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NARGS Campout Day 3: Potter Mountain

Along the rocky spine of Potter Mountain. Left to right: Rob, Kathy, Peter, Kelley, and Keiko.

Along the rocky spine of Potter Mountain. Left to right: Rob, Kathy, Peter, Kelley, and Keiko.

For our final day of the NARGS camping trip, June 21, Kelley, Peter, Kathy and I went for a half day trip up to Potter Mountain. Robin had to head back home, and her older dog, Austin, probably couldn’t have handled the rocks. We were joined by NPSO members Rob Castleberry and Keiko Bryan. Ever since I discovered Potter Mountain last year, I’ve been looking forward to taking my rock garden friends up to this beautiful natural rock garden, so I was very pleased that some of our campers were up to another bushwhack. Read the rest of this entry »

Uncommon Plants in Southeastern Lane County

Normally I look forward to April and the coming of spring. But this year, it was an exceptionally miserable month for me, and the 7+ inches of rain we got at our house only made things worse. So the coming of May and a lovely sunny day yesterday (May 1) was a huge relief to me. I headed off to look for plants in one of my favorite early areas, along Hills Creek Reservoir and Road 21. I was just hoping to find any signs of flowers and butterflies—an affirmation of the renewal of life. It was quite unexpected that I stumbled upon several unusual plants.

Spring azure on Ribes roezlii. Butterfly season has gotten an awfully late start this year.

As always, my first stop was at the cliffs along the reservoir. The Crocidium mutlitcaule is still blooming well, although some seed is ripening. The Mimulus that looks like M. nasutus—a species not recognized by the Oregon Flora Project—was coming into bloom in the drippy rocks with its small flowers and large leaves. There was also lots of Lomatium hallii, the last flowers of Ribes roezlii, and the beginnings of adorable Tonella tenella, but by and large, it is still early. I searched through the large mats of Sedum spathulifolium and finally discovered the very first signs of Orobanche uniflora sprouting up from a clumps of last year’s dead stalks. It’s still unclear to me from the literature whether this species is an annual or perennial, but this may have been evidence that this plant was perennial. Read the rest of this entry »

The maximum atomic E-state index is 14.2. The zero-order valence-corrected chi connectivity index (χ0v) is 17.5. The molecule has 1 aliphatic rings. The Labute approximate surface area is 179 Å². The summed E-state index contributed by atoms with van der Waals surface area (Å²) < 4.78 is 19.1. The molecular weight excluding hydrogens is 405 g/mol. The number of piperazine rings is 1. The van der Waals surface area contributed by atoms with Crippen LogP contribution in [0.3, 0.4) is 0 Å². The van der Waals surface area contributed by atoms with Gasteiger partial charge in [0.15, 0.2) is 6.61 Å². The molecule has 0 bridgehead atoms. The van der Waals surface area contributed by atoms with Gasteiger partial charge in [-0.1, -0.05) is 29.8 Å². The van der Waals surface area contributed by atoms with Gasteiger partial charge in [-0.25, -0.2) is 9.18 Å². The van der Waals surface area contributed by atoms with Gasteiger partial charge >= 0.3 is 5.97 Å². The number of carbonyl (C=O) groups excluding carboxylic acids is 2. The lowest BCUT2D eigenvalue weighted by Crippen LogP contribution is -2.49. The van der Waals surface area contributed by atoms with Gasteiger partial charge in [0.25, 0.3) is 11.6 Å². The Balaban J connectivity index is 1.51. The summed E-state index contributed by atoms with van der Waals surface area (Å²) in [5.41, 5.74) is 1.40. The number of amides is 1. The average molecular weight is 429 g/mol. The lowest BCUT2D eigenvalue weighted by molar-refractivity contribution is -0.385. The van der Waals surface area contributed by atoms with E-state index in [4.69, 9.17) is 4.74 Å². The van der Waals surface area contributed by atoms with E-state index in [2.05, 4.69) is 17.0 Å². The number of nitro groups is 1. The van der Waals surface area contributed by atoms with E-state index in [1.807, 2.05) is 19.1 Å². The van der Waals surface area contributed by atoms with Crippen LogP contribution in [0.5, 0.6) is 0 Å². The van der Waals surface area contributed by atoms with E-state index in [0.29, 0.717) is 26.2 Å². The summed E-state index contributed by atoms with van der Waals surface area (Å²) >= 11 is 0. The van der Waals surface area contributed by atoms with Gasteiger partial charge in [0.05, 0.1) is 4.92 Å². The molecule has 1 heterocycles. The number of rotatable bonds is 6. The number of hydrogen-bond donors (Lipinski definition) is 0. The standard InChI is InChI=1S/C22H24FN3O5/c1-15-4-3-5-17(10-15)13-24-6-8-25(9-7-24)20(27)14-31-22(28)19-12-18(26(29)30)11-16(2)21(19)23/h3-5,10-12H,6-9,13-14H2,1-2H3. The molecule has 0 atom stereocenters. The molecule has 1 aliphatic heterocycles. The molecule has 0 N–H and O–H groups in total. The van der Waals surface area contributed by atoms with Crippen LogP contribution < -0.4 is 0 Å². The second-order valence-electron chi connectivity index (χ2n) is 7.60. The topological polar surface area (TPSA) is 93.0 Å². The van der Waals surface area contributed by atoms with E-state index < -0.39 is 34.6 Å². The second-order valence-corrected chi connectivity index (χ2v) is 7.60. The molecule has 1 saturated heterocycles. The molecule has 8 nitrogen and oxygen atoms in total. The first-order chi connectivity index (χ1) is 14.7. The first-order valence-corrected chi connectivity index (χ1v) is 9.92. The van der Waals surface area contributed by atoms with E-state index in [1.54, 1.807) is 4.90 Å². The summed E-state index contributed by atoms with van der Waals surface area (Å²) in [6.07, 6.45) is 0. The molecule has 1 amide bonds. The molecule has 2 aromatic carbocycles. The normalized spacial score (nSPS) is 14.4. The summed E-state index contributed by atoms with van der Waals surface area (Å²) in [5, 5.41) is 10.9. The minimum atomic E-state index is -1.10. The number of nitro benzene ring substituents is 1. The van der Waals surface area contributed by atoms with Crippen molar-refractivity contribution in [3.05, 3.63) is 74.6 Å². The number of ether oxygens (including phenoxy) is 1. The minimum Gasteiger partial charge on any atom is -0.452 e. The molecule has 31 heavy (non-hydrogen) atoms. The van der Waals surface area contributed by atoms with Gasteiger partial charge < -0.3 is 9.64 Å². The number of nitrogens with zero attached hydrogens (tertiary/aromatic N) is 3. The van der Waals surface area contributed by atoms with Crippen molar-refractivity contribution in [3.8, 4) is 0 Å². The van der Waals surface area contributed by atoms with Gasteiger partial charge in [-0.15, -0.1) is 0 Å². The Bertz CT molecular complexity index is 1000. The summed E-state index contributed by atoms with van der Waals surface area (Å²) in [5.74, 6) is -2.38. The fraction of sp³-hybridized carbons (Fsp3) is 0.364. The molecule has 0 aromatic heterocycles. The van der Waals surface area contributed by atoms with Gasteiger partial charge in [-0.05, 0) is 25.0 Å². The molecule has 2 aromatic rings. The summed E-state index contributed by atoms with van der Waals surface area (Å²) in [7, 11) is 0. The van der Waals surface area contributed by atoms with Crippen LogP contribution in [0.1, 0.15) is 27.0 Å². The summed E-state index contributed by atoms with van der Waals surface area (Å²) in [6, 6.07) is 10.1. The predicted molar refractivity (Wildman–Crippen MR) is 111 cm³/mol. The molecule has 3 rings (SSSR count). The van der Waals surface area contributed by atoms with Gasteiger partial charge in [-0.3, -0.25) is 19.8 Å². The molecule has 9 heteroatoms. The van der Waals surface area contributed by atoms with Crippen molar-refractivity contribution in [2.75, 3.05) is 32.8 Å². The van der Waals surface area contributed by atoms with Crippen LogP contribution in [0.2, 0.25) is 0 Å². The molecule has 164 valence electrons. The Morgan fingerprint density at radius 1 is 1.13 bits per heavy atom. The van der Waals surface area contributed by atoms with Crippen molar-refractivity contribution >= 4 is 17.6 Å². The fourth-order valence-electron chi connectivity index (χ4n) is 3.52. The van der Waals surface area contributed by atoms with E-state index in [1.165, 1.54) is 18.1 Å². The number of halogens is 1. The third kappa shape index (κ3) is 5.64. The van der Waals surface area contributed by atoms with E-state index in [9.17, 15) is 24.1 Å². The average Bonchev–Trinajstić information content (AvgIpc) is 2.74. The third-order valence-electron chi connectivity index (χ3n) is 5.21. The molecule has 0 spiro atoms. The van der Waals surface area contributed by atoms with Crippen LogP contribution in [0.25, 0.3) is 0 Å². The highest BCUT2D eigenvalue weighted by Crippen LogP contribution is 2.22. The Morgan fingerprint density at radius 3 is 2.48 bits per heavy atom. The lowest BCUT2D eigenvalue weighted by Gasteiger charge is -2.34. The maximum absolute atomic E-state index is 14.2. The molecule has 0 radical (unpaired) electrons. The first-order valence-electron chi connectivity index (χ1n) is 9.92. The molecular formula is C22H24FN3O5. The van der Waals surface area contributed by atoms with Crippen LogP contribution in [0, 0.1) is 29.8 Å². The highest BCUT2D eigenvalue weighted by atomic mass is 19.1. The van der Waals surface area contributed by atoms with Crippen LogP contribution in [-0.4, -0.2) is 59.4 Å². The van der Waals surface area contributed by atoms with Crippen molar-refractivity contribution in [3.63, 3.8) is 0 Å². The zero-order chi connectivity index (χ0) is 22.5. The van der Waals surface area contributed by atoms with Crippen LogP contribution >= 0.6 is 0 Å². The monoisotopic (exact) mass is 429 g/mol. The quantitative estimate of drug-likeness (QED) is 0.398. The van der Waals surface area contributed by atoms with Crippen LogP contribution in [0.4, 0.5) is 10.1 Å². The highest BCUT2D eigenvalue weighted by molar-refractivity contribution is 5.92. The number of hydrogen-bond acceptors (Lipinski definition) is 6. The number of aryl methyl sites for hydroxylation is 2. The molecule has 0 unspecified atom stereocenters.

Still More Discoveries at Youngs Rock

Sabine and I first discovered the Youngs Rock trail in December of 2004, while looking for a sunny place to hike in the winter. The following year, we returned 7 times, trying to go back every 3 weeks or so to track the changing waves of wildflowers. We found unusual plants almost every time. Each time we returned, we thought we’d seen it all, only to be surprised by another exciting find. I’d been there 17 times all together, but somehow I’d missed seeing most of the July blooming. So yesterday (July 12), we headed back there again. I was quite certain that, this time, we wouldn’t find anything special.

Pretty red gland-tipped hairs cover much of the inflorescence of this pretty rose growing a mere 5" off the ground.

Imagine my surprise when the second I stepped out of the car, there were some roses blooming—practically flat on the ground. I only know of one rose that grows like this, Rosa spithamea, the well named ground rose. I’d only seen it in the southern part of the Rogue-Umpqua Divide (at Abbott Butte and nearby), so I wasn’t ready to jump to that ID right away. There were some taller Rosa gymnocarpa growing nearby, so we had to consider these might just be odd plants of that. Perhaps they’d been mowed down by trail work or something. Nope. The undeveloped hips were completely different. Those of R. gymnocarpa are glabrous and somewhat narrow. Red glands covered the hips, sepals, leaf margins and more of the low-growing roses. We found several more areas of them still close to the trail just south of the Spur Road 435 parking area that comes in about a third of the way up the trail. Despite keeping an eye out for them all day as we headed north up the trail, we never found more, but it would be worth looking along the southern end of the trail. After looking through photos and the floras, I’m pretty convinced they are indeed Rosa spithamea (but if someone has a better idea, let me know!). Read the rest of this entry »